Previously, we discussed silica as a mineral – where it’s found and the industries most likely to be affected by the new OSHA silica standard. As a quick review, we discussed that silica is a naturally-occurring mineral commonly found in quartz, sand, and sand-type products including mortar, grout, and cement. We also said that the real hazard with silica is the fine particles – the ones you can’t see. These fine particles can get into your lungs and cause damage.
Before we get into specifics about the new silica standard, let’s answer some basic questions – sort of a Silica Frequently Asked Questions.
Q: Where do we usually find the silica that has the harmful dust?
A: Mostly in concrete and masonry applications where there can be a lot of dust generated – mixing, sawing, drilling, hammering, etc. It’s these types of activities that break down larger pieces into smaller particles (the fine dusts), and it’s these smaller particles that can get into the lungs and be harmful. Additionally, these activities are common to construction which is why the new silica standard is targeted more to construction applications than general industry.
Q: How do I know if my dry concrete or dry grout masonry mix contains silica?
A: Silica will be listed as an ingredient on the Safety Data Sheet. Additionally, the bag label should list silica on the label and have the warning symbol indicating a respiratory hazard.
Q: If the concrete or grout contains silica, does that mean my employees are overexposed to silica?
A: Not necessarily. The truth is, there’s no way to correlate the amount of silica in a concrete mix or grout mixture with airborne silica exposure. The amount of silica that’s in the air depends on how the powder is handled, how long it’s handled, the percentage of silica in the mix, etc. However, we can say that if the concrete or grout mix contains silica, your workers could be overexposed. The only way to absolutely determine if your workers are not overexposed is to conduct an exposure assessment.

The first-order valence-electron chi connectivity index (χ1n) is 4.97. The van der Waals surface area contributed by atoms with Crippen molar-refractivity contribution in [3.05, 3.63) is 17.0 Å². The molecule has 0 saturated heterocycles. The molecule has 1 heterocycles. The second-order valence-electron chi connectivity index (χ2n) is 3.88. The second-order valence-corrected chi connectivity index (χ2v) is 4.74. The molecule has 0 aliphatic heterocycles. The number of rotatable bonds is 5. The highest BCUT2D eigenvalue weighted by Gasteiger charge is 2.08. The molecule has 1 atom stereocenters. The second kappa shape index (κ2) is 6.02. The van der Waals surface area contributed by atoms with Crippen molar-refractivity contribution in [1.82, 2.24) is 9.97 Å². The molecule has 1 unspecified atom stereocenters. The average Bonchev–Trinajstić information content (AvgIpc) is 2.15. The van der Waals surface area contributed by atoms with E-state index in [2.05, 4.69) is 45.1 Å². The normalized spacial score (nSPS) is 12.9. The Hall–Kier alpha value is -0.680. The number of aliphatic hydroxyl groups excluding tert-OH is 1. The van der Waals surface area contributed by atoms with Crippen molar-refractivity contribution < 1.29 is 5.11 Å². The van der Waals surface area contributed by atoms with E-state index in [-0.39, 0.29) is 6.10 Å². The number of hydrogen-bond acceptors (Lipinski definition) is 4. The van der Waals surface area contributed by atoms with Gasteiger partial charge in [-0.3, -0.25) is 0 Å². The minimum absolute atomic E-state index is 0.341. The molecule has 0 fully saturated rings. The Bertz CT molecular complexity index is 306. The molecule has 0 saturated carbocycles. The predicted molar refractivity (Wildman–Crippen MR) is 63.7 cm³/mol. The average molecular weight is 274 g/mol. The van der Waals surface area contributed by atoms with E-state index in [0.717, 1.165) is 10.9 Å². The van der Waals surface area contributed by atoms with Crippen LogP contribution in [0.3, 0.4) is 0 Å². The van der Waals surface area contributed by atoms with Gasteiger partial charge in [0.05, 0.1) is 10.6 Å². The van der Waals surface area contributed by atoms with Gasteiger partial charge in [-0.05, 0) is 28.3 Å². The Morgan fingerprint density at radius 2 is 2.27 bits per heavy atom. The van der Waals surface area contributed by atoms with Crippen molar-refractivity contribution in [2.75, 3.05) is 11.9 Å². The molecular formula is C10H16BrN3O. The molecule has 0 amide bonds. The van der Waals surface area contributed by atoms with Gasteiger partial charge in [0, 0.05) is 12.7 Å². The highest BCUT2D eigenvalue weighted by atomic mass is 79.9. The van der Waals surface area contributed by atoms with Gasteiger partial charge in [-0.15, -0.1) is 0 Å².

Q: If my concrete or grout does not list silica as an ingredient, does that mean that there’s no silica in it?
A: Not necessarily. It may mean that the amount of silica contained in the concrete or grout is below what is considered to be hazardous levels (0.1%) or the manufacturer may not know that the mixture contains silica, and consequently did not list silica on the Safety Data Sheet.
Q: If I have silica in my mixes, do I need to do an exposure assessment?
A: No. You do not need to do an exposure assessment. The new construction standard contains information (Table 1) which identifies specific tasks that, when completed according to the guidelines, will keep you in compliance without doing an assessment.
Q: Is there a similar Table 1 for general industry?
A: No. But if you can obtain objective information (e.g., other exposure assessments), you may not need to conduct exposure assessments.
Q: If I have silica in my mixes and I want to do an exposure assessment, can I do this exposure assessment myself or do I need to have a professional do it?
A: Yes and No. The sampling is relatively easy and you can do the sampling yourself, but you will need to send the samples to a laboratory for analysis. There are lots of laboratories that can do silica analysis.
Q: What is the cost for a silica analysis?
A: The cost for analysis is about $125 per sample, depending on the lab you use. I’d recommend that you take at least two samples for comparison (more if possible – 6 samples is ideal).
In summary, if you are using anything that has concrete, grout, or cement-like material, you probably need to be thinking silica potential. If you know you’re using silica-containing materials, then you probably need to be thinking exposure assessment or exposure control (Table 1 – Construction). OSHA has published a fact sheet on the new silica rule for Construction and a separate fact sheet for General Industry. Click HERE to view the Construction Fact Sheet and HERE for the General Industry Fact Sheet.
Next: The OSHA Standard